The Important First Step You Need To Take If You Have A Rat Problem

Rats are crafty critters with sharp teeth that can chew through just about anything. They're like tiny escape artists, capable of slipping through the tiniest openings in their quest for food and shelter. That's why the first thing you should do when dealing with a rat issue is tackle their entry points. Sealing up those holes is a crucial starting point for keeping them out of your living spaces and breaking the cycle of infestation. Even though their eyesight isn't great, their keen noses and whiskers make them almost super-sensitive to any openings they can squeeze through.

These little tricksters know how to sneak into your home through overlooked spots like gaps around pipes, cracks in the foundation, or openings in attics and crawl spaces. If you don't seal these up right, it's like you're sending them an invitation to party inside, wrecking all your other hard work. So, make sealing up those holes your main mission. It's like putting up a "Rats, Keep Out!" sign that actually works.

How to prevent rodent intruders

To seal those entry holes tight and keep rats out, you won't need anything fancy. Just some basic stuff like steel wool, wire mesh, expanding foam, and heavy-duty sealant. The first thing to do is to give the outside of your home a look around. Check for any gaps, cracks, or holes where rats might sneak in. Keep your focus on spots around pipes, vents, and utility lines. 

If you spot any small gaps, this is where you pull out your new best buddy: steel wool. Stucco, lead wires, concrete, and brick are all easy-peasy for rats to gnaw through. But steel wool throws them for a loop. For larger openings, cut some wire mesh to size and lock it in place with expanding foam or heavy-duty sealant. This combo will give those rats a real headache if they're adamant about trying to get in.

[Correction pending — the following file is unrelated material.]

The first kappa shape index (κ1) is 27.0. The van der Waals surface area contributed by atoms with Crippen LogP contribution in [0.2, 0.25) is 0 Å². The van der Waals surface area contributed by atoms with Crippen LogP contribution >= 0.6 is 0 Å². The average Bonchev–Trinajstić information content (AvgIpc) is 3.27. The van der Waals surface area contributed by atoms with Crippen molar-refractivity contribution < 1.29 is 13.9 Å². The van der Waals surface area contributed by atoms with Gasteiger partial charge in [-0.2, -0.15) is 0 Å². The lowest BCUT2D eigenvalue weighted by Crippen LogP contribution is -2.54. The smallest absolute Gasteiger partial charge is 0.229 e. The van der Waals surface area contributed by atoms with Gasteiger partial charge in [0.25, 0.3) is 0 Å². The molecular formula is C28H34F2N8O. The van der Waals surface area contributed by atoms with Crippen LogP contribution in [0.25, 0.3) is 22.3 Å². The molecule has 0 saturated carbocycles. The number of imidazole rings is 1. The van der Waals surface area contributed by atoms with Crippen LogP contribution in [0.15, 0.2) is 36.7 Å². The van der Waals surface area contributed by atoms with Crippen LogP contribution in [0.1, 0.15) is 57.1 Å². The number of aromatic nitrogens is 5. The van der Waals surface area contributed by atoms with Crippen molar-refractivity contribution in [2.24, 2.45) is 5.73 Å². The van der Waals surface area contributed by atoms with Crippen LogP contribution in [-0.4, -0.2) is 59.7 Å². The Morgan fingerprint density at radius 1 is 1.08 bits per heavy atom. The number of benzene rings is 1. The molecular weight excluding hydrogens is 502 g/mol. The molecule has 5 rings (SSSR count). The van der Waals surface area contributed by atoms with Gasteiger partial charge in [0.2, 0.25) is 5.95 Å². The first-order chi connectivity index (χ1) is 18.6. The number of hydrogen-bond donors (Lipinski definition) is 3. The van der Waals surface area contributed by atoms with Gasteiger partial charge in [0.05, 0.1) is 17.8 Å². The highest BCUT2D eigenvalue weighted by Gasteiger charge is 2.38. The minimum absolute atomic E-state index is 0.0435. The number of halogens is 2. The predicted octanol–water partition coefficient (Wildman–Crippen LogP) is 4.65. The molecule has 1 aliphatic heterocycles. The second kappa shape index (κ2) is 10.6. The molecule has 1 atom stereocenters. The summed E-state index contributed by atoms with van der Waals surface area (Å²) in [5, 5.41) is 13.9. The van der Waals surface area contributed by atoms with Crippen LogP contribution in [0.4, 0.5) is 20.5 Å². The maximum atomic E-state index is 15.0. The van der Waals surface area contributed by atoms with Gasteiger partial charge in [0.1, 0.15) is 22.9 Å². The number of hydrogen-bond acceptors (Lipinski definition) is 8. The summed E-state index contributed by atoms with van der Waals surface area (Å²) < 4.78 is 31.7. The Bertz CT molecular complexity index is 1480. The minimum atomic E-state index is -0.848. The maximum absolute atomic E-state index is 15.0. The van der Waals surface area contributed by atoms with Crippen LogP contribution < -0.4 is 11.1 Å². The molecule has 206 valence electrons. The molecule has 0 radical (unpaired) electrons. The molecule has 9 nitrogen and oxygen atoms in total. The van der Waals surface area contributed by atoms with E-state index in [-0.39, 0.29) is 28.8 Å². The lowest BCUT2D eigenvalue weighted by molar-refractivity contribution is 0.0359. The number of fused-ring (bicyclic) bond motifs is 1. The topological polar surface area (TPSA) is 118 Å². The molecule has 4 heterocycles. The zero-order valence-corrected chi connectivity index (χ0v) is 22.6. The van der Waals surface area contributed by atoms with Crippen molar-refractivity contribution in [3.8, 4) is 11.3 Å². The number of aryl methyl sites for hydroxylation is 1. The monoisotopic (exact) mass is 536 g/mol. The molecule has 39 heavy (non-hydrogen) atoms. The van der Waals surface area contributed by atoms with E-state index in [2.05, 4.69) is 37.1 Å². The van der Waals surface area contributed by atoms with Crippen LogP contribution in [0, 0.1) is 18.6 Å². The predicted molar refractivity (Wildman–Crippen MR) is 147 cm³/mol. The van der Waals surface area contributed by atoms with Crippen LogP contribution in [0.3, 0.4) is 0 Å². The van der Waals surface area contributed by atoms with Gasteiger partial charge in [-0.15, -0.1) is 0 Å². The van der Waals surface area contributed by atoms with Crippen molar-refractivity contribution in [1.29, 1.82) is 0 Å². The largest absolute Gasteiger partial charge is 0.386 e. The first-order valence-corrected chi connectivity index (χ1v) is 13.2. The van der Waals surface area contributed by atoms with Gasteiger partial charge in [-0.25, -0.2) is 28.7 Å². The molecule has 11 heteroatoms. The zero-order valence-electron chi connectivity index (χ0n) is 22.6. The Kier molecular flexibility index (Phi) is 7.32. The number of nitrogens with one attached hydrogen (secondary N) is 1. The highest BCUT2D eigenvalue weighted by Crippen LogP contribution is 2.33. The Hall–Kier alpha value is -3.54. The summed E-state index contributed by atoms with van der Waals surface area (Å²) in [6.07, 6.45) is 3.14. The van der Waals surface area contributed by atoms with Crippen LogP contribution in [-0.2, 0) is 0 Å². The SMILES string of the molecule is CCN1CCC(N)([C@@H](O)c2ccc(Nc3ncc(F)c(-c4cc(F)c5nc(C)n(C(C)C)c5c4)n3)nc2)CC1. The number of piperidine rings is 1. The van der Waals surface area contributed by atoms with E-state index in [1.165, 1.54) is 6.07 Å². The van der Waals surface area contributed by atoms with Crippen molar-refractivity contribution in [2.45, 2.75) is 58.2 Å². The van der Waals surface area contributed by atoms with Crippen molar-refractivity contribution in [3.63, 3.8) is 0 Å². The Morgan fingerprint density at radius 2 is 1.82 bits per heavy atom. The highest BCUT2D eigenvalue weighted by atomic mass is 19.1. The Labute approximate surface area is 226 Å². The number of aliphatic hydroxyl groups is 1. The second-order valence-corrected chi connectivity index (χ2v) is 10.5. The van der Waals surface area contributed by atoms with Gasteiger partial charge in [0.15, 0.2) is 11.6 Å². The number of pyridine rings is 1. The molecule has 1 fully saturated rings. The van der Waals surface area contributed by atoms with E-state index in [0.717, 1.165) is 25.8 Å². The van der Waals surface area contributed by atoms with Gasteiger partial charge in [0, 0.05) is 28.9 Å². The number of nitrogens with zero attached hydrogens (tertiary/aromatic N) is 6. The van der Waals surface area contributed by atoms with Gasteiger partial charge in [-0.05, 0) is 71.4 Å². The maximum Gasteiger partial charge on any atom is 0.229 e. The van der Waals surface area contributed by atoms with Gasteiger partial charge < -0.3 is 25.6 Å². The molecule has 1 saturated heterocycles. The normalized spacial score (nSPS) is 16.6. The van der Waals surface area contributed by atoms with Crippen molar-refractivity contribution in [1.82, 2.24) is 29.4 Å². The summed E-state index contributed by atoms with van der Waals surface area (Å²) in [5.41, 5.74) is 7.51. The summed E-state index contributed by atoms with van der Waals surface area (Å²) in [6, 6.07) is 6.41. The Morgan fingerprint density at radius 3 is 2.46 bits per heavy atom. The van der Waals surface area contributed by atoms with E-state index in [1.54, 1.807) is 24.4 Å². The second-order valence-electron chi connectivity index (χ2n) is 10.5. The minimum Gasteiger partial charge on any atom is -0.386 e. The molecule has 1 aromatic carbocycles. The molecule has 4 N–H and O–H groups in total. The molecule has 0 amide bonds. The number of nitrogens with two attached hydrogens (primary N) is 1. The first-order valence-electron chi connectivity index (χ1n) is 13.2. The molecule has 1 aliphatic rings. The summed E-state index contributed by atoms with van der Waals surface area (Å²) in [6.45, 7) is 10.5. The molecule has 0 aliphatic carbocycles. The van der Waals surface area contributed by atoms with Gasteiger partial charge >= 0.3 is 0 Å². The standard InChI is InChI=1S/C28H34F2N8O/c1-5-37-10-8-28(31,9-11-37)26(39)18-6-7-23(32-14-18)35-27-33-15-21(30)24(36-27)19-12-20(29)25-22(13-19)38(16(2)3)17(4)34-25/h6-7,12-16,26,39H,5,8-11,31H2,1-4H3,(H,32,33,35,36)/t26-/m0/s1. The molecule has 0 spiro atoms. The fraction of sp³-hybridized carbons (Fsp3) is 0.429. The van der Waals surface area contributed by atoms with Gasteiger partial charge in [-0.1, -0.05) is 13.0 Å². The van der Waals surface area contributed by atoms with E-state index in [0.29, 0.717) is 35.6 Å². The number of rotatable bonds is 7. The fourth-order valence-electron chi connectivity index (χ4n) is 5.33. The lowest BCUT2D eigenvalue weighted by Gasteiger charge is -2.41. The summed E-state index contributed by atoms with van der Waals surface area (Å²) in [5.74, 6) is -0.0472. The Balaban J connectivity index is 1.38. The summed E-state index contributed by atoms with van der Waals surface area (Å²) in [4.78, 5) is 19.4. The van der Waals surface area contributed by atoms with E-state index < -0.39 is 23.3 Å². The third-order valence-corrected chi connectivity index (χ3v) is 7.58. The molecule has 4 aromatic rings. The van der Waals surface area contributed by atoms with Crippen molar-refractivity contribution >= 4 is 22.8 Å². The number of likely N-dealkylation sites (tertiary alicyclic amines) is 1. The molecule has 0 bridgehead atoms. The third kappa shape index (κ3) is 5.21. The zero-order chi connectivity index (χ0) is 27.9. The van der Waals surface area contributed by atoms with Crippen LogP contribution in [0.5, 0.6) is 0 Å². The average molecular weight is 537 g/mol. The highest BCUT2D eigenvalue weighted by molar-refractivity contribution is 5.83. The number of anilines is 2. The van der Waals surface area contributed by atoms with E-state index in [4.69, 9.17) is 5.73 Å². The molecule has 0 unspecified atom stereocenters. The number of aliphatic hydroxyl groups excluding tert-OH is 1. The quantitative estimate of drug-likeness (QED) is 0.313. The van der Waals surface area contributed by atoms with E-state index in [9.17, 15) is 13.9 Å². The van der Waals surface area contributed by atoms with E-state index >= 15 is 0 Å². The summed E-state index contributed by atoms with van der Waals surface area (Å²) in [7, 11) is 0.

Alongside sealing up holes, you can create a natural barrier with strong scents. In theory, smells like peppermint, eucalyptus, and garlic may send rats off in the other direction. However, this theory has also been disputed. If rats live in sewers and garbage, chances are that the above scents won't do much. That said, it's still worth a try. There are all-natural rodent-repelling granules that smell like a combination of the three and may prove effective at combating the occasional curious four-legged visitor.

Keep it humane

Closing up any entry holes to keep rats out isn't just a quick fix that needs repeating on a monthly basis. It's basically like changing the locks and prevents them from nesting and making more rats for their rodent army. Plus, it makes your traps work better because you're not dealing with a never-ending rat invasion.

When it comes to traps, you might be looking toward glue, poison, or snap traps. While these might seem like a quick and easy way to deal with a few uninvited rodent visitors, they come with some serious practical and ethical concerns. Snap traps don't always get the job done and can be cruel for any animal who accidentally ends up in one. Glue traps are even worse because they immobilize rats and leave them to die of starvation. 

Other critters that you weren't intending on trapping can also get stuck on them. Lastly, poison works incredibly slowly, and any rat who ingests it will die a very slow and painful death. On top of that, any animal that comes into close contact with the body will also get sick and die. That's why the smartest and most ethical method is to use a humane live trap. These traps catch rats without hurting them, so you can release them safely somewhere else. It's a more compassionate way to handle the problem, one that doesn't also put your pets and other creatures at risk.